At subsequent process block 194, a position command 14 is provided to the position loop 32 and position feedback 28 received from the motor 24 in response to that position feedback.
The variable Peak Distance is updated at process block 196 in a manner analogous to that previously described with respect to process blocks 86 and 88 of FIG. 4, and at process block 198, a zero crossing is detected in a manner analogous to that of process block 90 of FIG. 4. If no zero crossing was detected, the program of Stage IV loops back to the top of process block 194, but if a zero crossing has occurred, Tune Counter is incremented and tested at process blocks 200 through 204 in a manner analogous to process blocks 92 through 96 of FIG. 4. If the Tune Counter limit has not been exceeded at process blocks 206 and 208, the close loop gain (DB) and the Phase Lag are calculated in a manner analogous to that indicated in FIG. 4 at process block 8 and FIG. 5 at process block 132
At process block 210, the P-gain value of proportional gain block 36 is incremented by the fraction (K1) of the difference between the actual close loop gain (DB) and the target P-gain value as computed in process block 190 and as indicated by the variable T6. In the preferred embodiment, T6 is the same as variable T3 described above. The frequency of the position command 14 is also adjusted to preserve the desired phase lag by changing that frequency by the fraction (K2) of the difference between the variable Phase Lag and T5, the latter which is generally identical to T2.
At process block 212, the D-gain value of the derivative gain block 42 of the position loop 32 is adjusted by the fraction (K3) times the difference between the previously computed target P-gain (Target Pos KP) and the actual P-gain plus one. The "plus one" is a bias to speed the change of the D-gain value to insure that the P-gain value will eventually exceed the target P-gain value.
The torque command 20 and velocity command 53 associated with the operation of the loops 32 and 52 are checked against their predefined limits and the amplitude of the position command 14 is decreased by 80% if either of the torque or velocity limits is exceeded, as indicated in process blocks 214 and 216 corresponding generally to process block 134 and 136 of FIG. 5.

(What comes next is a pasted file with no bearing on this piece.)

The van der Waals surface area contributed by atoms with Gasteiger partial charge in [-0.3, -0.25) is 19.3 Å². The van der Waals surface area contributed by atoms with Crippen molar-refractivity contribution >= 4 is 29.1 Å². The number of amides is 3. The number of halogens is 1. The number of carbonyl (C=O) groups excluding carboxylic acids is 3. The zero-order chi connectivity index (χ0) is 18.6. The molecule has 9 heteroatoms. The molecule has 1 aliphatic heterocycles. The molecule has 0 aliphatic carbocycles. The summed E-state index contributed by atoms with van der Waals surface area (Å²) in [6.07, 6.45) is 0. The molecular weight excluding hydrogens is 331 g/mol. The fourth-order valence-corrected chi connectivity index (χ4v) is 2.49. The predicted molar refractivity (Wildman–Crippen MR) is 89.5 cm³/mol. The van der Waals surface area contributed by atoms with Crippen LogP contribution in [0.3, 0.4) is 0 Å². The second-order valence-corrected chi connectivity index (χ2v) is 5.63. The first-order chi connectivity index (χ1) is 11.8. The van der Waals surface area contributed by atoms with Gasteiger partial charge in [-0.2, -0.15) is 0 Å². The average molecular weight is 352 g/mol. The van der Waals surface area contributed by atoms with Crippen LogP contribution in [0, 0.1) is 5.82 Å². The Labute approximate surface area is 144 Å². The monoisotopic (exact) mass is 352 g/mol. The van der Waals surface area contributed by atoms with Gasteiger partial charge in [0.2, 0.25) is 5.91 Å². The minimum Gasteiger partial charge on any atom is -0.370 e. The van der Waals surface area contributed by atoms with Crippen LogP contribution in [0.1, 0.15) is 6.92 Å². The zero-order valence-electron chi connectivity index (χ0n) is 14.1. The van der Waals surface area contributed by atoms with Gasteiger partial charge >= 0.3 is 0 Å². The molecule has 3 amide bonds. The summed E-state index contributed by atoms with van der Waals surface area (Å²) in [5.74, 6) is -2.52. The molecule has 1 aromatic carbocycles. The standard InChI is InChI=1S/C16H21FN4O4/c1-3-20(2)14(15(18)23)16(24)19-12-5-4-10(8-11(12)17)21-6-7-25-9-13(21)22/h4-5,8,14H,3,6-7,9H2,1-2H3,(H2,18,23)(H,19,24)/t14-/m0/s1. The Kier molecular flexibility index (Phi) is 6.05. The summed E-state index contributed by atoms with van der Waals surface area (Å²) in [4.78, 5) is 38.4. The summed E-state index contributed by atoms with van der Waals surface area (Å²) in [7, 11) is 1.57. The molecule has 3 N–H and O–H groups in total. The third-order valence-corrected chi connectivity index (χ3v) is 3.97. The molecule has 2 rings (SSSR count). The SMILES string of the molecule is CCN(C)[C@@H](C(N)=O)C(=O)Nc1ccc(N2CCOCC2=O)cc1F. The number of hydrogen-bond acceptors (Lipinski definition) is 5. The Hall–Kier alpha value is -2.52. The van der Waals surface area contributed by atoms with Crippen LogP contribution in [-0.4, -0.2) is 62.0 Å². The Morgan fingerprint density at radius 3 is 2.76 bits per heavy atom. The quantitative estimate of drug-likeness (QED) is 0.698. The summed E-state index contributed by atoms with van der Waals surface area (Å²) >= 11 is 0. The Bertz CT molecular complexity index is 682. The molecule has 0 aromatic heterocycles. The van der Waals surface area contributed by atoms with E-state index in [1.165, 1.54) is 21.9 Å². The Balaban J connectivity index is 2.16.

At the decision block 218, following the checking of the torque and velocity limits, the difference between the close loop gain and the target gain (T6) and the close loop phase lag and the target phase lag (T5) and the P-gain value and the target P-gain value (Target Pos KP) are examined. If these first two values are within the designated tolerances of 0.1 db and one degree, respectively, and if the actual P-gain value is greater than the target, the Stage IV procedure is exited at process block 219, however, if the limits have not been reached, the program loops back to the top of process block 192 following process block 190 to make further adjustments.
As in the tuning of the velocity loop, at the conclusion of Stage IV of the tuning of the position loop 32, the amplitude of the position command 14 is gradually decreased and the tuning process is terminated.
If for any reason the automatic tuning procedure fails, as indicated by the Tune-Counter variable exceeding its limit, message is provided to the operator indicating that the automatic tuning procedure has been aborted.
The above description has been that of a preferred embodiment of the present invention. It will occur to those that practice the art that many modifications may be made without departing from the spirit and scope of the invention. For example, the control system need not be a position velocity control system but an arbitrary control system suitable for PID control may be adopted. Also, clearly damping ratios other than critical damping may be employed provided the system may be modeled as a second order linear system. In order to apprise the public of the various embodiments that may fall within the scope of the invention, the following claims are made.
|Cited Patent||Filing date||Publication date||Applicant||Title|
|US4539633 *||Jun 10, 1983||Sep 3, 1985||Tokyo Shibaura Denki Kabushiki Kaisha||Digital PID process control apparatus|
|US4754391 *||Sep 10, 1986||Jun 28, 1988||Yamatake-Honeywell Co. Ltd.||Method of determining PID parameters and an automatic tuning controller using the method|
|US4791548 *||Apr 18, 1986||Dec 13, 1988||Omron Tateisi Electronics Co.||Discrete time control apparatus|
|US4914365 *||Oct 5, 1988||Apr 3, 1990||Kabushiki Kaisha Toshiba||Control device for servo motor|
|US5063335 *||Sep 11, 1990||Nov 5, 1991||Allen-Bradley Company, Inc.||Two-input control with independent proportional and integral gains for velocity error and velocity feedforward including velocity command limiting|
|US5124626 *||Dec 20, 1990||Jun 23, 1992||Mts Systems Corporation||Sinusoidal signal amplitude and phase control for an adaptive feedback control system|
|US5153807 *||Jun 12, 1991||Oct 6, 1992||Hitachi, Ltd.||Self-tuning controller apparatus and process control system|